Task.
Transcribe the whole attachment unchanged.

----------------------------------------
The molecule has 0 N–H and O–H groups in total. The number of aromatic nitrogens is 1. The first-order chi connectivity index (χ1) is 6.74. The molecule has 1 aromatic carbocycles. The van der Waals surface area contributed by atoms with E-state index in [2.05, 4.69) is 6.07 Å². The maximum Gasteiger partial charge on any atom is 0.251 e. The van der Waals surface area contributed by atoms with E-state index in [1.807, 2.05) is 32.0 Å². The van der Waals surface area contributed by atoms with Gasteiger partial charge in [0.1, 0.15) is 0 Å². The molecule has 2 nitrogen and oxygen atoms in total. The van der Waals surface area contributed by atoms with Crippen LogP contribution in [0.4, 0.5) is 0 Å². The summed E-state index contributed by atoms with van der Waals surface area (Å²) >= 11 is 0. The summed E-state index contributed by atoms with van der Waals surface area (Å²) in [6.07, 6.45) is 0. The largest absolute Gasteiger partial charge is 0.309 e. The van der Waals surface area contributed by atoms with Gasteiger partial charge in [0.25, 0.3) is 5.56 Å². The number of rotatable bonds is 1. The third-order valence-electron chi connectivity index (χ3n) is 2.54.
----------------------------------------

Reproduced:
The molecule has 0 N–H and O–H groups in total. The number of aromatic nitrogens is 1. The first-order chi connectivity index (χ1) is 6.74. The molecule has 1 aromatic carbocycles. The van der Waals surface area contributed by atoms with E-state index in [2.05, 4.69) is 6.07 Å². The maximum Gasteiger partial charge on any atom is 0.251 e. The van der Waals surface area contributed by atoms with E-state index in [1.807, 2.05) is 32.0 Å². The van der Waals surface area contributed by atoms with Gasteiger partial charge in [0.1, 0.15) is 0 Å². The molecule has 2 nitrogen and oxygen atoms in total. The van der Waals surface area contributed by atoms with Crippen LogP contribution in [0.4, 0.5) is 0 Å². The summed E-state index contributed by atoms with van der Waals surface area (Å²) >= 11 is 0. The summed E-state index contributed by atoms with van der Waals surface area (Å²) in [6.07, 6.45) is 0. The largest absolute Gasteiger partial charge is 0.309 e. The van der Waals surface area contributed by atoms with Gasteiger partial charge in [0.25, 0.3) is 5.56 Å². The number of rotatable bonds is 1. The third-order valence-electron chi connectivity index (χ3n) is 2.54.